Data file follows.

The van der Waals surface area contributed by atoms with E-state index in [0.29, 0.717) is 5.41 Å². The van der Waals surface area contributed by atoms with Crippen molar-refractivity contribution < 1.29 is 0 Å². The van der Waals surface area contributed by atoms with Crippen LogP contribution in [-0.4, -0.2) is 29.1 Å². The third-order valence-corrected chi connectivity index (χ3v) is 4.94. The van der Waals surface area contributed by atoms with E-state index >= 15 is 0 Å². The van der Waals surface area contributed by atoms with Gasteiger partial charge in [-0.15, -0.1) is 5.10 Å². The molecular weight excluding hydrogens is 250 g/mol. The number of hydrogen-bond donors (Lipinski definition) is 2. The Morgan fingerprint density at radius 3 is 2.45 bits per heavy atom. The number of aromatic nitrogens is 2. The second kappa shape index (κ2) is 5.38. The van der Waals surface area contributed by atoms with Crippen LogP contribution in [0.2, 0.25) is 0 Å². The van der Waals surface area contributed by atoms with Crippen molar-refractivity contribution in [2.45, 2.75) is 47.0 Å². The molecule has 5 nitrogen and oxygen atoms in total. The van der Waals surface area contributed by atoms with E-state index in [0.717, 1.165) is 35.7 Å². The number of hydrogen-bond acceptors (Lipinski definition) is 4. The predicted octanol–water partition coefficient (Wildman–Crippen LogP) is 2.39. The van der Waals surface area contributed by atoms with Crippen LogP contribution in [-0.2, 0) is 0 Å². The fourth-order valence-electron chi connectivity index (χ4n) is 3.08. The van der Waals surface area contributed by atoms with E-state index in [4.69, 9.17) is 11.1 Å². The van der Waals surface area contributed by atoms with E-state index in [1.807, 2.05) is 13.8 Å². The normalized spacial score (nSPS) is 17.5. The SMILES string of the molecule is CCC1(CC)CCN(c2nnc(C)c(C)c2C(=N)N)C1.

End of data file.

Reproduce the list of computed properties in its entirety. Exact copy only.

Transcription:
The van der Waals surface area contributed by atoms with E-state index in [0.29, 0.717) is 5.41 Å². The van der Waals surface area contributed by atoms with Crippen molar-refractivity contribution < 1.29 is 0 Å². The van der Waals surface area contributed by atoms with Crippen LogP contribution in [-0.4, -0.2) is 29.1 Å². The third-order valence-corrected chi connectivity index (χ3v) is 4.94. The van der Waals surface area contributed by atoms with E-state index >= 15 is 0 Å². The van der Waals surface area contributed by atoms with Gasteiger partial charge in [-0.15, -0.1) is 5.10 Å². The molecular weight excluding hydrogens is 250 g/mol. The number of hydrogen-bond donors (Lipinski definition) is 2. The Morgan fingerprint density at radius 3 is 2.45 bits per heavy atom. The number of aromatic nitrogens is 2. The second kappa shape index (κ2) is 5.38. The van der Waals surface area contributed by atoms with Crippen LogP contribution in [0.2, 0.25) is 0 Å². The van der Waals surface area contributed by atoms with Crippen molar-refractivity contribution in [2.45, 2.75) is 47.0 Å². The molecule has 5 nitrogen and oxygen atoms in total. The van der Waals surface area contributed by atoms with E-state index in [0.717, 1.165) is 35.7 Å². The number of hydrogen-bond acceptors (Lipinski definition) is 4. The predicted octanol–water partition coefficient (Wildman–Crippen LogP) is 2.39. The van der Waals surface area contributed by atoms with Crippen LogP contribution in [-0.2, 0) is 0 Å². The fourth-order valence-electron chi connectivity index (χ4n) is 3.08. The van der Waals surface area contributed by atoms with E-state index in [4.69, 9.17) is 11.1 Å². The van der Waals surface area contributed by atoms with E-state index in [1.807, 2.05) is 13.8 Å². The normalized spacial score (nSPS) is 17.5. The SMILES string of the molecule is CCC1(CC)CCN(c2nnc(C)c(C)c2C(=N)N)C1.